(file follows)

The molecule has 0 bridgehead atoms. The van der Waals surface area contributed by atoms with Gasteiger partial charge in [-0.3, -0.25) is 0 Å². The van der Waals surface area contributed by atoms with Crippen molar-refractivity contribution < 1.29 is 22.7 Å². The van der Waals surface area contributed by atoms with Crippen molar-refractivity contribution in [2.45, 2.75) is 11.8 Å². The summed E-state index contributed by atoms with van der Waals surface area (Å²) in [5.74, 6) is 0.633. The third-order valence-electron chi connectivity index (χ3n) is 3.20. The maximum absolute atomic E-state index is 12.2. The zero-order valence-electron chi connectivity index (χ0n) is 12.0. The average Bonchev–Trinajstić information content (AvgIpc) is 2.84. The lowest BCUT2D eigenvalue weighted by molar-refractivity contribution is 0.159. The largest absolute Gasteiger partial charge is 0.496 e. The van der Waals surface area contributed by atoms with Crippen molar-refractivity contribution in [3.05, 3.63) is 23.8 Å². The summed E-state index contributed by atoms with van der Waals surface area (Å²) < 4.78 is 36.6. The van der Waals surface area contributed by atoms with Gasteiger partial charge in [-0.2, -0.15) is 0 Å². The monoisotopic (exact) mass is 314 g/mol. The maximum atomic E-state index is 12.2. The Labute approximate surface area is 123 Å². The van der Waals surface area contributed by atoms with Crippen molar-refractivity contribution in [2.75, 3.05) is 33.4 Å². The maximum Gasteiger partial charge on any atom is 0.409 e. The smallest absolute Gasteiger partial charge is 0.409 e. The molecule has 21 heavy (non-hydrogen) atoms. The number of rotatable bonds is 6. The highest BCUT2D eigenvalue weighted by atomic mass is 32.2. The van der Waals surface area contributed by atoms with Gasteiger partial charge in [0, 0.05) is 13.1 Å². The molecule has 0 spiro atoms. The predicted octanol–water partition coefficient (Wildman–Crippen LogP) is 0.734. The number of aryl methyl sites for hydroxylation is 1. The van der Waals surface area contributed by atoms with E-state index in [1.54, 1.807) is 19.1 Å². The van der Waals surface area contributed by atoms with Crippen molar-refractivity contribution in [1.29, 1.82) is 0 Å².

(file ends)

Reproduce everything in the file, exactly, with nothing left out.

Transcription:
The molecule has 0 bridgehead atoms. The van der Waals surface area contributed by atoms with Gasteiger partial charge in [-0.3, -0.25) is 0 Å². The van der Waals surface area contributed by atoms with Crippen molar-refractivity contribution < 1.29 is 22.7 Å². The van der Waals surface area contributed by atoms with Crippen molar-refractivity contribution in [2.45, 2.75) is 11.8 Å². The summed E-state index contributed by atoms with van der Waals surface area (Å²) in [5.74, 6) is 0.633. The third-order valence-electron chi connectivity index (χ3n) is 3.20. The maximum absolute atomic E-state index is 12.2. The zero-order valence-electron chi connectivity index (χ0n) is 12.0. The average Bonchev–Trinajstić information content (AvgIpc) is 2.84. The lowest BCUT2D eigenvalue weighted by molar-refractivity contribution is 0.159. The largest absolute Gasteiger partial charge is 0.496 e. The van der Waals surface area contributed by atoms with Crippen molar-refractivity contribution in [3.05, 3.63) is 23.8 Å². The summed E-state index contributed by atoms with van der Waals surface area (Å²) < 4.78 is 36.6. The van der Waals surface area contributed by atoms with Gasteiger partial charge in [-0.2, -0.15) is 0 Å². The monoisotopic (exact) mass is 314 g/mol. The maximum atomic E-state index is 12.2. The Labute approximate surface area is 123 Å². The van der Waals surface area contributed by atoms with Crippen molar-refractivity contribution in [2.75, 3.05) is 33.4 Å². The maximum Gasteiger partial charge on any atom is 0.409 e. The smallest absolute Gasteiger partial charge is 0.409 e. The molecule has 21 heavy (non-hydrogen) atoms. The number of rotatable bonds is 6. The highest BCUT2D eigenvalue weighted by atomic mass is 32.2. The van der Waals surface area contributed by atoms with Gasteiger partial charge in [0, 0.05) is 13.1 Å². The molecule has 0 spiro atoms. The predicted octanol–water partition coefficient (Wildman–Crippen LogP) is 0.734. The number of aryl methyl sites for hydroxylation is 1. The van der Waals surface area contributed by atoms with E-state index in [1.54, 1.807) is 19.1 Å². The van der Waals surface area contributed by atoms with Crippen molar-refractivity contribution in [1.29, 1.82) is 0 Å².